The majority of students, faculty, and staff at Virginia Tech are fully vaccinated for COVID-19. So, why are masks still required in indoor spaces at the university?

University leaders will continue to monitor the data and introduce changes when it is safe to do so. But until COVID-19 transmission rates remain consistently low, Virginia Tech will continue to require individuals to wear masks in public, indoor spaces, regardless of vaccination status.

"We're trending in the right direction, but we want to see those trends continue before we change any mitigation strategies," said Mike Mulhare, assistant vice president for emergency management at Virginia Tech. "We don't want to take a step backwards."

As the contagious delta variant spreads locally and across the country, and some breakthrough infections are possible, wearing a mask, along with other mitigation strategies, is an important step to help reduce the rate of infection.

Virginia Tech is monitoring transmission rates for COVID-19 on the Blacksburg campus, and this week, these rates declined to a moderate level from a substantial level previously, Mulhare said. The Centers for Disease Control and Prevention defines a moderate transmission rate as 10 to 49 positive cases per 100,000 people. The transmission rate, based on last week’s testing data (the past seven days), declined from approximately 73 to 27 cases per 100,000 people.

For Southwest Virginia, the COVID-19 transmission rate was in the high level, with 424 cases per 100,000 people, for the week ended Sept. 25, according to the Virginia Department of Health.

Masks act as a barrier to germs that spread through the respiratory route, according to Noelle Bissell, health director for the New River Health District. Wearing a mask indoors, along with avoiding crowded and poorly ventilated places, are multi-layered approaches to controlling the spread of COVID-19, she said.

“Let’s do the things that work,” said Bissell during a meeting with the news media on Sept. 27.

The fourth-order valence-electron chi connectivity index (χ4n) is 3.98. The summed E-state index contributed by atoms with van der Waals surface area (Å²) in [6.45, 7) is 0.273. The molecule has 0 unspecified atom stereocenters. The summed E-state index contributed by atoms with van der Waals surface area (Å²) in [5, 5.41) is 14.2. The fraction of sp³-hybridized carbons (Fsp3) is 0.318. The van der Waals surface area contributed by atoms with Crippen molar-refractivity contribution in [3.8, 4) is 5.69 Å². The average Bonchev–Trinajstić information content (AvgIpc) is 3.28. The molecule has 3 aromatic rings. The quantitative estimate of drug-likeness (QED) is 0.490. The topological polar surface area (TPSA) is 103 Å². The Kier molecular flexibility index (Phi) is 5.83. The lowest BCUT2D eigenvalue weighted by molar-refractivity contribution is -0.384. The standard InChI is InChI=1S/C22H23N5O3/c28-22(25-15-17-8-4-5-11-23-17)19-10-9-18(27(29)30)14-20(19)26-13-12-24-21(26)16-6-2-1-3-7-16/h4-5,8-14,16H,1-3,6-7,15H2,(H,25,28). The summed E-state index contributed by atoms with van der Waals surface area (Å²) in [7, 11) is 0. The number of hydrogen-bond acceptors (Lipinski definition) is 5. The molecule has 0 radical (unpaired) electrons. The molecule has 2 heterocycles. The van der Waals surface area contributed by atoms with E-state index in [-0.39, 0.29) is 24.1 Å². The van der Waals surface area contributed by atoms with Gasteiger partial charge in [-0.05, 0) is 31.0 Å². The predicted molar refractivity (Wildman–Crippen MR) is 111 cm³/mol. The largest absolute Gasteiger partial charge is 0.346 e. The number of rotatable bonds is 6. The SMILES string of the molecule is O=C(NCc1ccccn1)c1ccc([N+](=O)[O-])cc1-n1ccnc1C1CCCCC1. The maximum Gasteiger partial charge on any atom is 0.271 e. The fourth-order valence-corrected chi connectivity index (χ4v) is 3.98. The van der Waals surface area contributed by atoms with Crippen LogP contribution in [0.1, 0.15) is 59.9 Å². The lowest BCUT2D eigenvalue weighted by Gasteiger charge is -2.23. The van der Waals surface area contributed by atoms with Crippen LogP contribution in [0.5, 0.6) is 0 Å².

As for total COVID-19 cases in the New River Valley, “universities are not contributing significantly to our case numbers,” Bissell said.

Virginia Tech continues to monitor and report positive COVID-19 cases, as well as its vaccinated population, via two online dashboards.

Overall, the university’s high coronavirus vaccination rates and the campus community’s willingness to adhere to public health guidelines are the reasons that Virginia Tech can operate as it has this semester, Mulhare said.

“We’re seeing the benefit of what we’ve done,” he said. “We’re just not to a point where we can change the course we are currently on. Virginia Tech is constantly reevaluating the data and will adjust mitigation strategies when possible.”

The university continues to test unvaccinated students and employees regularly for COVID-19.

Oct. 1 is the deadline for employees to either receive a vaccine and report that information or file for a vaccine exemption.

Aside from the coronavirus, health officials expect cases of the flu to be higher this year than last year. That’s based on the flu season in the southern hemisphere, which tracks similarly to the United States, Bissell said. The health department is offering flu shots and COVID-19 vaccines, and individuals can receive both at the same time.

Virginia Tech is hosting several flu shot clinics for students and employees. The first will be held on Oct. 6 at Rec Sports fieldhouse.

Read more about other flu shot clinics planned.

By Jenny Kincaid Boone

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